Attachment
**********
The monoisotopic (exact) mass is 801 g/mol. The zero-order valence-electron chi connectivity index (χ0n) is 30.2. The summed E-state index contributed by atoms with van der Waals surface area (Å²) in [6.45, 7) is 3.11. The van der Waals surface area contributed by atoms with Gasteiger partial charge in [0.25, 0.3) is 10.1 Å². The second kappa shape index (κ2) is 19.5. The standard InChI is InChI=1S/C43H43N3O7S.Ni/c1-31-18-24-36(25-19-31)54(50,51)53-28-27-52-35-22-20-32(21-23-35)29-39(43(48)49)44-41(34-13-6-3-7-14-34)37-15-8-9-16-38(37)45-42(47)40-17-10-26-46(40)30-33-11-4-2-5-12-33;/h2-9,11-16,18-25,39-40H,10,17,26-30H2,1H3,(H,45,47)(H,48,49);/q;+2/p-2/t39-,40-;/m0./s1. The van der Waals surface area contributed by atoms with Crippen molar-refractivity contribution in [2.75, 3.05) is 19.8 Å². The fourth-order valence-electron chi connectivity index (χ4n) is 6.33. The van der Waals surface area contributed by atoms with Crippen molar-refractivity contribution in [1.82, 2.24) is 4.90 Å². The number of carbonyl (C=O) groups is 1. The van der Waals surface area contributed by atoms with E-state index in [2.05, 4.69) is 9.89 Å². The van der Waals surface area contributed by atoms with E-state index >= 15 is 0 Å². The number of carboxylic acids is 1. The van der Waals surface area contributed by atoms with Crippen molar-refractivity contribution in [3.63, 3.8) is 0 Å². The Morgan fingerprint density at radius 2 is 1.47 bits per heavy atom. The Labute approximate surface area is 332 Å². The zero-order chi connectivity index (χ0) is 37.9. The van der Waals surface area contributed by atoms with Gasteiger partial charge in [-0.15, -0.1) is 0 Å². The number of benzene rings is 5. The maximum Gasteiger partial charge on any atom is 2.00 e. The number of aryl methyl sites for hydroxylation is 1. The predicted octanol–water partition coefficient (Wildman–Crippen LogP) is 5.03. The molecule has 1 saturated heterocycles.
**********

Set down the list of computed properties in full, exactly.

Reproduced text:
The monoisotopic (exact) mass is 801 g/mol. The zero-order valence-electron chi connectivity index (χ0n) is 30.2. The summed E-state index contributed by atoms with van der Waals surface area (Å²) in [6.45, 7) is 3.11. The van der Waals surface area contributed by atoms with Gasteiger partial charge in [0.25, 0.3) is 10.1 Å². The second kappa shape index (κ2) is 19.5. The standard InChI is InChI=1S/C43H43N3O7S.Ni/c1-31-18-24-36(25-19-31)54(50,51)53-28-27-52-35-22-20-32(21-23-35)29-39(43(48)49)44-41(34-13-6-3-7-14-34)37-15-8-9-16-38(37)45-42(47)40-17-10-26-46(40)30-33-11-4-2-5-12-33;/h2-9,11-16,18-25,39-40H,10,17,26-30H2,1H3,(H,45,47)(H,48,49);/q;+2/p-2/t39-,40-;/m0./s1. The van der Waals surface area contributed by atoms with Crippen molar-refractivity contribution in [2.75, 3.05) is 19.8 Å². The fourth-order valence-electron chi connectivity index (χ4n) is 6.33. The van der Waals surface area contributed by atoms with Crippen molar-refractivity contribution in [1.82, 2.24) is 4.90 Å². The number of carbonyl (C=O) groups is 1. The van der Waals surface area contributed by atoms with E-state index in [2.05, 4.69) is 9.89 Å². The van der Waals surface area contributed by atoms with E-state index >= 15 is 0 Å². The number of carboxylic acids is 1. The van der Waals surface area contributed by atoms with Crippen molar-refractivity contribution in [3.63, 3.8) is 0 Å². The Morgan fingerprint density at radius 2 is 1.47 bits per heavy atom. The Labute approximate surface area is 332 Å². The zero-order chi connectivity index (χ0) is 37.9. The van der Waals surface area contributed by atoms with Gasteiger partial charge in [-0.15, -0.1) is 0 Å². The number of benzene rings is 5. The maximum Gasteiger partial charge on any atom is 2.00 e. The number of aryl methyl sites for hydroxylation is 1. The predicted octanol–water partition coefficient (Wildman–Crippen LogP) is 5.03. The molecule has 1 saturated heterocycles.